Approximately 5,000 cases of polio were reported this year, a 90% decrease since 1989.
[BOSTON GLOBE 12/16/99; REUTERS 12/7/99]

A study published in the Proceedings of the National Academy of Sciences provides strong support that meat from cattle infected with bovine spongiform encephalopathy (BSE) are linked to cases of Cruetzfeld–Jakob Disease (CJD).

In the study, mice were inoculated with prions extracted from diseased cows. Within 250 days, all test mice developed neurological disease. During the 1990's, more than 175,000 cattle in Britain died of BSE, or mad–cow disease.

At least 48 fatalities in Britain have been attributed to the new form of CJD. The European Union recently lifted a 3–year ban imposed on imported British beef.
[AP WIRE 12/21/99]

A panel of 16 international health experts has recommended that the remaining stocks of smallpox virus be used for research, specifically, to develop a more complete sequence of smallpox DNA, to devise tests to detect smallpox infection in humans, and to develop drugs to treat human smallpox infections. The United States and Russia were among 30 states at the WHO's annual assembly to sponsor further research into antiviral agents and improved vaccines.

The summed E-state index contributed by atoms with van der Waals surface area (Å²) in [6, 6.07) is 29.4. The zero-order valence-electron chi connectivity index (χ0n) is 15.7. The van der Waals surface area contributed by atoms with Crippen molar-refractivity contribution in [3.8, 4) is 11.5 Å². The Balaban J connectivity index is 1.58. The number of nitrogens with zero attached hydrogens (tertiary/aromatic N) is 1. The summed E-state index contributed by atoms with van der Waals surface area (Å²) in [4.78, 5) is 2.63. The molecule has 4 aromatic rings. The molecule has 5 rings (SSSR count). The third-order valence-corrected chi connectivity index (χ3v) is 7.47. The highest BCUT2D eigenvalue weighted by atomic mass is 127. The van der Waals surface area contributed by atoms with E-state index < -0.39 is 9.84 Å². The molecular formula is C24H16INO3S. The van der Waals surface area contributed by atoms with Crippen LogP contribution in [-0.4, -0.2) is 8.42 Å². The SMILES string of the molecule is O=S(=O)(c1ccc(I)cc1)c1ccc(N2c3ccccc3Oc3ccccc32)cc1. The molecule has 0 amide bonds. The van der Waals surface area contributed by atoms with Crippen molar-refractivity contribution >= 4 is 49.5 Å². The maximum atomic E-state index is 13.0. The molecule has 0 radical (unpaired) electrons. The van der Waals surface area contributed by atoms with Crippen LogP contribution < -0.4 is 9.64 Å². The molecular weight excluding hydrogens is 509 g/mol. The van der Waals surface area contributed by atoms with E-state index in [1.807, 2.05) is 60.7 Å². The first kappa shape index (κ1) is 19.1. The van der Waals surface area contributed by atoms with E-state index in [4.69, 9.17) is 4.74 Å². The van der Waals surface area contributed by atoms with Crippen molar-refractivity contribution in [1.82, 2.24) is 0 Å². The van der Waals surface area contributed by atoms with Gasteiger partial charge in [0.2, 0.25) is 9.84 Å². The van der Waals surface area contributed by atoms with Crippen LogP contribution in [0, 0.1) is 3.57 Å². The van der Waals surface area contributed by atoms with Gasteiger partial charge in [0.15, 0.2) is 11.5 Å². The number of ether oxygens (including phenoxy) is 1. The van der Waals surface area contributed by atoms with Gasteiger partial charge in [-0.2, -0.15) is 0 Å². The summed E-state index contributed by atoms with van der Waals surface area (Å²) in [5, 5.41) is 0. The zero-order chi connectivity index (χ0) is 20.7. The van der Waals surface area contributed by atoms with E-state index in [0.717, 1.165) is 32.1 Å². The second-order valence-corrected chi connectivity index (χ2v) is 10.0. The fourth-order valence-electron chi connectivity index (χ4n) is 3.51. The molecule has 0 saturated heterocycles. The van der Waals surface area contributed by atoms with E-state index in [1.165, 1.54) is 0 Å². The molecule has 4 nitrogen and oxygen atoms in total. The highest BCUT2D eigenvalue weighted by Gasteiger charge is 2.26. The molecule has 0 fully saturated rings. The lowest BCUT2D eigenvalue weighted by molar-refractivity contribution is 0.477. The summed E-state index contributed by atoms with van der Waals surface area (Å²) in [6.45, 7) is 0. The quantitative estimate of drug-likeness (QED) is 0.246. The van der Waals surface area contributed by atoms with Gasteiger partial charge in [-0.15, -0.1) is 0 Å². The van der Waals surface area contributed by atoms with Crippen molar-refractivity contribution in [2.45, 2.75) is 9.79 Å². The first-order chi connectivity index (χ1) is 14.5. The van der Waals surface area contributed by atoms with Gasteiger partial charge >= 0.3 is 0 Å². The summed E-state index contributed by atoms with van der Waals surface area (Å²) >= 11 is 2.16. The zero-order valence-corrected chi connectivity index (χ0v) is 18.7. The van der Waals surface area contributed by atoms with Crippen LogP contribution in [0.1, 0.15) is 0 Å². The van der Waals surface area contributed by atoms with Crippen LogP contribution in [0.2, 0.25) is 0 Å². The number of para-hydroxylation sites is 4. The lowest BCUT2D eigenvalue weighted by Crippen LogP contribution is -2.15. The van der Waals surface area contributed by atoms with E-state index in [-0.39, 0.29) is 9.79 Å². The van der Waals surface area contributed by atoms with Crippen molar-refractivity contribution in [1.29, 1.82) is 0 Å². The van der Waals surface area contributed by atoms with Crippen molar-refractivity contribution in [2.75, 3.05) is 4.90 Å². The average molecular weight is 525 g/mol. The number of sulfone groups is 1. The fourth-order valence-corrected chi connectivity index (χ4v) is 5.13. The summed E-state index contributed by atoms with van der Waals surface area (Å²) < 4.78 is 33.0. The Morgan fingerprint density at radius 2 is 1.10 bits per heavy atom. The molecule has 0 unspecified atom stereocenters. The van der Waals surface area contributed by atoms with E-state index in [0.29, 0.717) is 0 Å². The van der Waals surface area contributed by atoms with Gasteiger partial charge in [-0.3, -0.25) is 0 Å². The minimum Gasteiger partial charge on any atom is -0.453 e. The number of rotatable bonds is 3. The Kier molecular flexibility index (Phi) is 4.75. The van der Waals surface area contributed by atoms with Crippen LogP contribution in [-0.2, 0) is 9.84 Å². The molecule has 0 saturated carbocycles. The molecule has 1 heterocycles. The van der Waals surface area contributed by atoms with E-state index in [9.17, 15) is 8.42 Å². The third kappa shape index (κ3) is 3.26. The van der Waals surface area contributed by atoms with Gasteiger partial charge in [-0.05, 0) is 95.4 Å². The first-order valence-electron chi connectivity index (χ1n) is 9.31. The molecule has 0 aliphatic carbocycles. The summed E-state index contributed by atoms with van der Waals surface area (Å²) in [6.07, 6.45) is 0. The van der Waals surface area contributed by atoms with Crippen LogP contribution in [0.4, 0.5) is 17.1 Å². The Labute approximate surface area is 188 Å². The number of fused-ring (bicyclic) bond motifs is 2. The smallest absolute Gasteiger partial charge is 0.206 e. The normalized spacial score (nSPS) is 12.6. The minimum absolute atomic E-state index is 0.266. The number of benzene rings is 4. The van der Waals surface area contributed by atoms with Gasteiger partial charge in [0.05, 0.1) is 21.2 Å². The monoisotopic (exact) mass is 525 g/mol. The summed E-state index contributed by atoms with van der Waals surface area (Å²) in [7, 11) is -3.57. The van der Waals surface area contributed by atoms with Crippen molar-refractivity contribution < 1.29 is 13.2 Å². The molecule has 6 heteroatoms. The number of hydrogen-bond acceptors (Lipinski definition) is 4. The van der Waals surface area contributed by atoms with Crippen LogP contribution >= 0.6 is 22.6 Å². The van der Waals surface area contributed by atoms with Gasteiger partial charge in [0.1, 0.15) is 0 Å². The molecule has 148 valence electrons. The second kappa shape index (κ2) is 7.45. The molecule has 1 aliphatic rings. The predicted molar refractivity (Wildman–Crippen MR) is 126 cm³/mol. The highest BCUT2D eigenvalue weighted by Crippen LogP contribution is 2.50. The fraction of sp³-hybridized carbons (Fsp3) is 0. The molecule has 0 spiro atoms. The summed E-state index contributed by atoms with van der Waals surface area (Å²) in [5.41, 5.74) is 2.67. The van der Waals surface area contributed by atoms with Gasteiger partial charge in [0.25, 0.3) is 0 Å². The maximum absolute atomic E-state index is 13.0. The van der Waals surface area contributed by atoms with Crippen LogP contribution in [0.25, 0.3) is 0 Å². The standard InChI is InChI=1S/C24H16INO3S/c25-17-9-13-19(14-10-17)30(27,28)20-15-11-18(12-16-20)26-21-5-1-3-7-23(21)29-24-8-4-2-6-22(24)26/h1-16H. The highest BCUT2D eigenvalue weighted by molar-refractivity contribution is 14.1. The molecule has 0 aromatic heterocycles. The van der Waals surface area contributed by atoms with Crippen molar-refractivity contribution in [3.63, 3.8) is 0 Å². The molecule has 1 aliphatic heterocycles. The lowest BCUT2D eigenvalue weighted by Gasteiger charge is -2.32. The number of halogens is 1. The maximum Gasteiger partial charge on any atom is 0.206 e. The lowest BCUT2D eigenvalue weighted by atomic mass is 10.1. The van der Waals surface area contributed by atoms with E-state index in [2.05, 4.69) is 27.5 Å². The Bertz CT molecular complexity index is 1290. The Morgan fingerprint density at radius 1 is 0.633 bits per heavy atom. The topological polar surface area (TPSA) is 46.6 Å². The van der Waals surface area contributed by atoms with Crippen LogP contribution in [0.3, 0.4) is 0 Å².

The virus stocks, currently held in high–security laboratories at the Centers for Disease Control and Prevention (CDC) and the Russian State Center for Research on Virology and Biotechnology (Novosibirsk, Russia), are scheduled for destruction in 2002, at the latest.
[REUTERS 12/13/99]